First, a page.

Navigation Links
Sociologist finds combat veterans face more lifelong socioeconomic challenges
Date:8/2/2010

WASHINGTON, DC, August 2, 2010 From the many images sent home from foreign battlefields over the last several decades, Americans have viewed the plight of their country's combat-weary veterans as stark and often iconic scenes that seem somehow frozen in time. But recent research at Washington State University (WSU) suggests that, for many U.S. veterans, combat is a defining experience that often sets the trajectory of the balance of their lives.

In research published in the August 2010 issue of the American Sociological Review (ASR), Alair MacLean, an assistant professor with the Department of Sociology at WSU Vancouver, reports that in comparison to both non-veterans and veterans who never engaged in combat, Americans returning from combat face significant socioeconomic challenges, as evidenced by consistently higher rates of disability and unemployment.

"Veterans who saw combat started their work lives at a relative disadvantage that they were unable to overcome," MacLean said. "Soldiers exposed to combat were more likely than non-combat veterans to be disabled and unemployed in their mid-20s and to remain so throughout their worklife."

Using data taken from the Panel Study of Income Dynamics, a longitudinal survey of families and individuals which has been conducted annually since 1968, MacLean studied the characteristics of both veterans and non-veterans who would have been between the ages of 25 and 55 in any year between 1968 and 2003. The sample included men who served or otherwise would have become eligible for military service during World War II, as well as during the Korean, post-Korean, Viet Nam, and post-Viet Nam eras.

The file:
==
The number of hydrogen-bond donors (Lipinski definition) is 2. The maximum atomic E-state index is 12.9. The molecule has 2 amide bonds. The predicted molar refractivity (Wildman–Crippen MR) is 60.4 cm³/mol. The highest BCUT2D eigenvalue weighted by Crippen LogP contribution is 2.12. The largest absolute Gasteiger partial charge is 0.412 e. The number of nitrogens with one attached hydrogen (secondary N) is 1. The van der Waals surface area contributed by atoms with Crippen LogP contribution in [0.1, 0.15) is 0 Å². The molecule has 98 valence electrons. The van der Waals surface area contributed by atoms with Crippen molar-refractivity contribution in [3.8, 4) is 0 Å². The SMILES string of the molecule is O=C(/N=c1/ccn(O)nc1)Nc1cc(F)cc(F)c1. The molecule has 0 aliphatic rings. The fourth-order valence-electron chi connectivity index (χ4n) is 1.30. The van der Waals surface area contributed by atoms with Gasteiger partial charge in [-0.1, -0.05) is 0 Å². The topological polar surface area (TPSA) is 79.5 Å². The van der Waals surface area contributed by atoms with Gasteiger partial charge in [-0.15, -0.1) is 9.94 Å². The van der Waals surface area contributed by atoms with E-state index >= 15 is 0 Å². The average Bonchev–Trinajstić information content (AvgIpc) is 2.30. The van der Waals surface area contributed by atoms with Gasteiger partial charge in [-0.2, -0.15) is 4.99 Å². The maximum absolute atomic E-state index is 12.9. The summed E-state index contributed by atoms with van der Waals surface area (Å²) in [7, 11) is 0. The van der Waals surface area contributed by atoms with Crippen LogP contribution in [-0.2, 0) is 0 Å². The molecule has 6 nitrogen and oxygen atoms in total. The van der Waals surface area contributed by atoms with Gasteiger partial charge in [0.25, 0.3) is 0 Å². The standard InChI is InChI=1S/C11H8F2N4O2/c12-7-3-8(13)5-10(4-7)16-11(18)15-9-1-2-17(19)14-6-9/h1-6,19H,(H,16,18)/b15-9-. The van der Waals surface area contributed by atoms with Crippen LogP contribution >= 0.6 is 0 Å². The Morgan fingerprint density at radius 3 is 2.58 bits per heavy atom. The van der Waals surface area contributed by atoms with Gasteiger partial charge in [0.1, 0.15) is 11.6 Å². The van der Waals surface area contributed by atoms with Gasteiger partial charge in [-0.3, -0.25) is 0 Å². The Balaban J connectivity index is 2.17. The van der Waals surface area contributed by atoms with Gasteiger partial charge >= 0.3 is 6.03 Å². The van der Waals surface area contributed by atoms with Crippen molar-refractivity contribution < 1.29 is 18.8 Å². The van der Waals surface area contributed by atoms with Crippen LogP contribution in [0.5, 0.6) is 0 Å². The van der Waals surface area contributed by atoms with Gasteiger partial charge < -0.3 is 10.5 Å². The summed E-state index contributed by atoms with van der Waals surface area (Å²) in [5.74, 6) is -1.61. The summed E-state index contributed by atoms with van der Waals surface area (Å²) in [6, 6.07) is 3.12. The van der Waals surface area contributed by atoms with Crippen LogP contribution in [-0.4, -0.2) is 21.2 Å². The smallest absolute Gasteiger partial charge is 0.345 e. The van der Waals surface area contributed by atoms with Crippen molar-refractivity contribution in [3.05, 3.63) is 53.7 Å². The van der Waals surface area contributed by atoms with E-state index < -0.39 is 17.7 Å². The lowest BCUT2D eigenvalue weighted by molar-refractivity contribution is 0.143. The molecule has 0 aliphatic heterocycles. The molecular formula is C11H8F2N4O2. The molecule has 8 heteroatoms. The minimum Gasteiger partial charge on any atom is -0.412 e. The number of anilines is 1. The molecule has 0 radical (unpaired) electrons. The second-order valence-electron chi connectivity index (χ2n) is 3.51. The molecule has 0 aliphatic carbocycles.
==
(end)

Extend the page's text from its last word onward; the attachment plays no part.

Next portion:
MacLean said the rate at which both non-veterans and non-combat veterans reported themselves to be disabled remained fairly consistent at roughly 10 percent of the population in each of the years reviewed by the study.

"Compared with these two groups of men, combat veterans were disabled at relatively high rates," she said. "In most survey years, they were more likely than non-veterans to be disabled. In all survey years, they were more likely than non-combat veterans to be disabled."

Additionally, MacLean found that combat veterans were more likely than the other groups to become disabled over time. "In 1968, slightly over 10 percent (of combat veterans) were disabled. This increased to over 20 percent in 2003," she said.

And while combat veterans tended to be employed in the initial years of the surveyed period at higher rates than the other two groups, MacLean said they reported significantly higher levels of unemployment than either non-veterans or non-combat veterans in most years after 1975.

"What the data suggests is that combat may scar veterans who experience it, leading them to be less able to find work between the ages of 25 and 55, the prime working years," she said.


'/>"/>

Contact: Daniel Fowler
fowler@asanet.org
202-527-7885
American Sociological Association
Source:Eurekalert

Related medicine news :